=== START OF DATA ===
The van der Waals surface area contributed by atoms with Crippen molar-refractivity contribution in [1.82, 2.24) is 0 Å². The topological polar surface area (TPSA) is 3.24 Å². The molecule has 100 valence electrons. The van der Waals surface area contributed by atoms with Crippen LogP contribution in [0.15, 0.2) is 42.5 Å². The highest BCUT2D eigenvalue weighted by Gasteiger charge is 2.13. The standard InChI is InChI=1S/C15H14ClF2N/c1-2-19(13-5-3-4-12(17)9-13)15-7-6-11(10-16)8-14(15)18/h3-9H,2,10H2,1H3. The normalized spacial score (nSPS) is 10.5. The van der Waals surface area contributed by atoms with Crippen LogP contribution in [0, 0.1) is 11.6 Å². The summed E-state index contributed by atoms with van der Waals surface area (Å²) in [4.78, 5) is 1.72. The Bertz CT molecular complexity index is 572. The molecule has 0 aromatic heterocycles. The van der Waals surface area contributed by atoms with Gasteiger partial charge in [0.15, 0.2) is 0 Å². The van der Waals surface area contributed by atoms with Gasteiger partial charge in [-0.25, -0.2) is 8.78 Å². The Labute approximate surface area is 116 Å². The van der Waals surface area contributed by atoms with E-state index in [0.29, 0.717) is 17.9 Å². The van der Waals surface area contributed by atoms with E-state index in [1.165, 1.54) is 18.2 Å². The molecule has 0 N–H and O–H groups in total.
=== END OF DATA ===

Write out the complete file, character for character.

The van der Waals surface area contributed by atoms with Crippen molar-refractivity contribution in [1.82, 2.24) is 0 Å². The topological polar surface area (TPSA) is 3.24 Å². The molecule has 100 valence electrons. The van der Waals surface area contributed by atoms with Crippen LogP contribution in [0.15, 0.2) is 42.5 Å². The highest BCUT2D eigenvalue weighted by Gasteiger charge is 2.13. The standard InChI is InChI=1S/C15H14ClF2N/c1-2-19(13-5-3-4-12(17)9-13)15-7-6-11(10-16)8-14(15)18/h3-9H,2,10H2,1H3. The normalized spacial score (nSPS) is 10.5. The van der Waals surface area contributed by atoms with Crippen LogP contribution in [0, 0.1) is 11.6 Å². The summed E-state index contributed by atoms with van der Waals surface area (Å²) in [4.78, 5) is 1.72. The Bertz CT molecular complexity index is 572. The molecule has 0 aromatic heterocycles. The van der Waals surface area contributed by atoms with Gasteiger partial charge in [0.15, 0.2) is 0 Å². The van der Waals surface area contributed by atoms with Gasteiger partial charge in [-0.25, -0.2) is 8.78 Å². The Labute approximate surface area is 116 Å². The van der Waals surface area contributed by atoms with E-state index in [0.29, 0.717) is 17.9 Å². The van der Waals surface area contributed by atoms with E-state index in [1.165, 1.54) is 18.2 Å². The molecule has 0 N–H and O–H groups in total.